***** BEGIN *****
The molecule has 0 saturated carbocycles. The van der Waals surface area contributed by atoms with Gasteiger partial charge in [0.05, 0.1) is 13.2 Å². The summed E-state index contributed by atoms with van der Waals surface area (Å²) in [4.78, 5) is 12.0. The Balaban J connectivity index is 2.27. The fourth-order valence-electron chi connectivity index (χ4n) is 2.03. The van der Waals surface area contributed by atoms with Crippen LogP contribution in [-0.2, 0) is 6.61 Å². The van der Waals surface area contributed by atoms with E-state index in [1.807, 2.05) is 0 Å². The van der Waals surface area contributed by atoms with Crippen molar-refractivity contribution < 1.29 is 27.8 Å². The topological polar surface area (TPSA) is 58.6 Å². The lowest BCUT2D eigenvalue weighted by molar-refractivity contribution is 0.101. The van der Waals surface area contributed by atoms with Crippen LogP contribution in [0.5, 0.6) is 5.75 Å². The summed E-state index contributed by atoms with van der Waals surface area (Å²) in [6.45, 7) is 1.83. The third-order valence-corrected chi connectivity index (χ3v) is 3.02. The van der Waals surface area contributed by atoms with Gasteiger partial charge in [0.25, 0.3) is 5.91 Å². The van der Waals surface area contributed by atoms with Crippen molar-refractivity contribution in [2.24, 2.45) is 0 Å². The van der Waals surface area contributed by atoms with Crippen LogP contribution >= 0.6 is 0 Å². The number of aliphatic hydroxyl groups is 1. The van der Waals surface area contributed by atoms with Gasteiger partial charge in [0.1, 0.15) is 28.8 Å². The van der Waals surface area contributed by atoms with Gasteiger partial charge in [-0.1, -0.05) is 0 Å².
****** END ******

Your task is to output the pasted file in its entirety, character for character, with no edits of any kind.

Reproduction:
The molecule has 0 saturated carbocycles. The van der Waals surface area contributed by atoms with Gasteiger partial charge in [0.05, 0.1) is 13.2 Å². The summed E-state index contributed by atoms with van der Waals surface area (Å²) in [4.78, 5) is 12.0. The Balaban J connectivity index is 2.27. The fourth-order valence-electron chi connectivity index (χ4n) is 2.03. The van der Waals surface area contributed by atoms with Crippen LogP contribution in [-0.2, 0) is 6.61 Å². The van der Waals surface area contributed by atoms with E-state index in [1.807, 2.05) is 0 Å². The van der Waals surface area contributed by atoms with Crippen molar-refractivity contribution < 1.29 is 27.8 Å². The topological polar surface area (TPSA) is 58.6 Å². The lowest BCUT2D eigenvalue weighted by molar-refractivity contribution is 0.101. The van der Waals surface area contributed by atoms with Crippen LogP contribution in [0.5, 0.6) is 5.75 Å². The summed E-state index contributed by atoms with van der Waals surface area (Å²) in [6.45, 7) is 1.83. The third-order valence-corrected chi connectivity index (χ3v) is 3.02. The van der Waals surface area contributed by atoms with Gasteiger partial charge in [0.25, 0.3) is 5.91 Å². The van der Waals surface area contributed by atoms with Crippen molar-refractivity contribution in [2.24, 2.45) is 0 Å². The van der Waals surface area contributed by atoms with Crippen LogP contribution >= 0.6 is 0 Å². The number of aliphatic hydroxyl groups is 1. The van der Waals surface area contributed by atoms with Gasteiger partial charge in [0.1, 0.15) is 28.8 Å². The van der Waals surface area contributed by atoms with Gasteiger partial charge in [-0.1, -0.05) is 0 Å².